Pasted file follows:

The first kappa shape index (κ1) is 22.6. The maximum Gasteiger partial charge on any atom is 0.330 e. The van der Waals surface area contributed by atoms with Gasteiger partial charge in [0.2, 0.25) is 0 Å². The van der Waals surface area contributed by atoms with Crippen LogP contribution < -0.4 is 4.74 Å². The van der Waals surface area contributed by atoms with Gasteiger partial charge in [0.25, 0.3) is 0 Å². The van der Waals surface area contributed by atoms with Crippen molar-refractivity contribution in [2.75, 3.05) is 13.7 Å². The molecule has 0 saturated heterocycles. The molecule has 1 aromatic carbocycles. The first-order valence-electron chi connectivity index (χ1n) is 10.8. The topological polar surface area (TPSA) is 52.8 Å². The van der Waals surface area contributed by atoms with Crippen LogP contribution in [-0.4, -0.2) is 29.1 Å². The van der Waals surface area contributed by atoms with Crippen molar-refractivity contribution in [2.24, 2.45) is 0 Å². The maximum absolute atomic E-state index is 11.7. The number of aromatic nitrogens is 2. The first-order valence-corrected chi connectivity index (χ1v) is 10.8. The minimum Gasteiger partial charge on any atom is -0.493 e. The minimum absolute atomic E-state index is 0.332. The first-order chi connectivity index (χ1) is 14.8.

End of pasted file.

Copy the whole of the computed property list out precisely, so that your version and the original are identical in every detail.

The first kappa shape index (κ1) is 22.6. The maximum Gasteiger partial charge on any atom is 0.330 e. The van der Waals surface area contributed by atoms with Gasteiger partial charge in [0.2, 0.25) is 0 Å². The van der Waals surface area contributed by atoms with Crippen LogP contribution < -0.4 is 4.74 Å². The van der Waals surface area contributed by atoms with Gasteiger partial charge in [0.25, 0.3) is 0 Å². The van der Waals surface area contributed by atoms with Crippen molar-refractivity contribution in [2.75, 3.05) is 13.7 Å². The molecule has 0 saturated heterocycles. The molecule has 1 aromatic carbocycles. The first-order valence-electron chi connectivity index (χ1n) is 10.8. The topological polar surface area (TPSA) is 52.8 Å². The van der Waals surface area contributed by atoms with Crippen LogP contribution in [-0.4, -0.2) is 29.1 Å². The van der Waals surface area contributed by atoms with Crippen molar-refractivity contribution in [2.24, 2.45) is 0 Å². The maximum absolute atomic E-state index is 11.7. The number of aromatic nitrogens is 2. The first-order valence-corrected chi connectivity index (χ1v) is 10.8. The minimum Gasteiger partial charge on any atom is -0.493 e. The minimum absolute atomic E-state index is 0.332. The first-order chi connectivity index (χ1) is 14.8.